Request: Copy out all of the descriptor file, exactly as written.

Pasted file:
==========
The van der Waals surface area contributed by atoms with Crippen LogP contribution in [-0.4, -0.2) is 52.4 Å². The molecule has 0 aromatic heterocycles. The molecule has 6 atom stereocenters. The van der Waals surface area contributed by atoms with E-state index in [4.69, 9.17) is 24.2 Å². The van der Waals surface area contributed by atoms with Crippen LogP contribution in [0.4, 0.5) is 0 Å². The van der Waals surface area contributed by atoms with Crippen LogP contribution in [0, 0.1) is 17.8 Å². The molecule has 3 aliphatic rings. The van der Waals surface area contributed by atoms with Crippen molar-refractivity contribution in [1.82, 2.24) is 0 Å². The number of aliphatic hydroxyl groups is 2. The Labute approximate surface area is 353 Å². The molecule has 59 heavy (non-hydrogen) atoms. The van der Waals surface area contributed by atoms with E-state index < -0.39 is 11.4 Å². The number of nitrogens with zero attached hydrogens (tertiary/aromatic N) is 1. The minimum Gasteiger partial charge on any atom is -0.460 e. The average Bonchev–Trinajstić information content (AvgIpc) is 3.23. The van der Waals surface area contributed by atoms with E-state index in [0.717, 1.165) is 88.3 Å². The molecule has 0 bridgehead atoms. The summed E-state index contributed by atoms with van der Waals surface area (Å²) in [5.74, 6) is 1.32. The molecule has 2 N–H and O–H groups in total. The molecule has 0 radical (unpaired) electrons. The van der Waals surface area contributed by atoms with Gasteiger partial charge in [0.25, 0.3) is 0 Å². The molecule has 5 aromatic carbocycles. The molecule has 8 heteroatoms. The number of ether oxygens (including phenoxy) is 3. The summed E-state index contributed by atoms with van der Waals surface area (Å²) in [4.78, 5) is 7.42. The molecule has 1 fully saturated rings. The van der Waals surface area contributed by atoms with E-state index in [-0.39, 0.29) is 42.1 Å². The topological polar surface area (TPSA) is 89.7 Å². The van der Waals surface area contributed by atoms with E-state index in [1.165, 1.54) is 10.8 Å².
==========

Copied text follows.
The van der Waals surface area contributed by atoms with Crippen LogP contribution in [-0.4, -0.2) is 52.4 Å². The molecule has 0 aromatic heterocycles. The molecule has 6 atom stereocenters. The van der Waals surface area contributed by atoms with E-state index in [4.69, 9.17) is 24.2 Å². The van der Waals surface area contributed by atoms with Crippen LogP contribution in [0.4, 0.5) is 0 Å². The van der Waals surface area contributed by atoms with Crippen LogP contribution in [0, 0.1) is 17.8 Å². The molecule has 3 aliphatic rings. The van der Waals surface area contributed by atoms with Crippen molar-refractivity contribution in [1.82, 2.24) is 0 Å². The number of aliphatic hydroxyl groups is 2. The Labute approximate surface area is 353 Å². The molecule has 59 heavy (non-hydrogen) atoms. The van der Waals surface area contributed by atoms with E-state index < -0.39 is 11.4 Å². The number of nitrogens with zero attached hydrogens (tertiary/aromatic N) is 1. The minimum Gasteiger partial charge on any atom is -0.460 e. The average Bonchev–Trinajstić information content (AvgIpc) is 3.23. The van der Waals surface area contributed by atoms with E-state index in [0.717, 1.165) is 88.3 Å². The molecule has 0 bridgehead atoms. The summed E-state index contributed by atoms with van der Waals surface area (Å²) in [5.74, 6) is 1.32. The molecule has 2 N–H and O–H groups in total. The molecule has 0 radical (unpaired) electrons. The van der Waals surface area contributed by atoms with Gasteiger partial charge in [0.25, 0.3) is 0 Å². The molecule has 5 aromatic carbocycles. The molecule has 8 heteroatoms. The number of ether oxygens (including phenoxy) is 3. The summed E-state index contributed by atoms with van der Waals surface area (Å²) in [4.78, 5) is 7.42. The molecule has 1 fully saturated rings. The van der Waals surface area contributed by atoms with E-state index in [-0.39, 0.29) is 42.1 Å². The topological polar surface area (TPSA) is 89.7 Å². The van der Waals surface area contributed by atoms with E-state index in [1.165, 1.54) is 10.8 Å².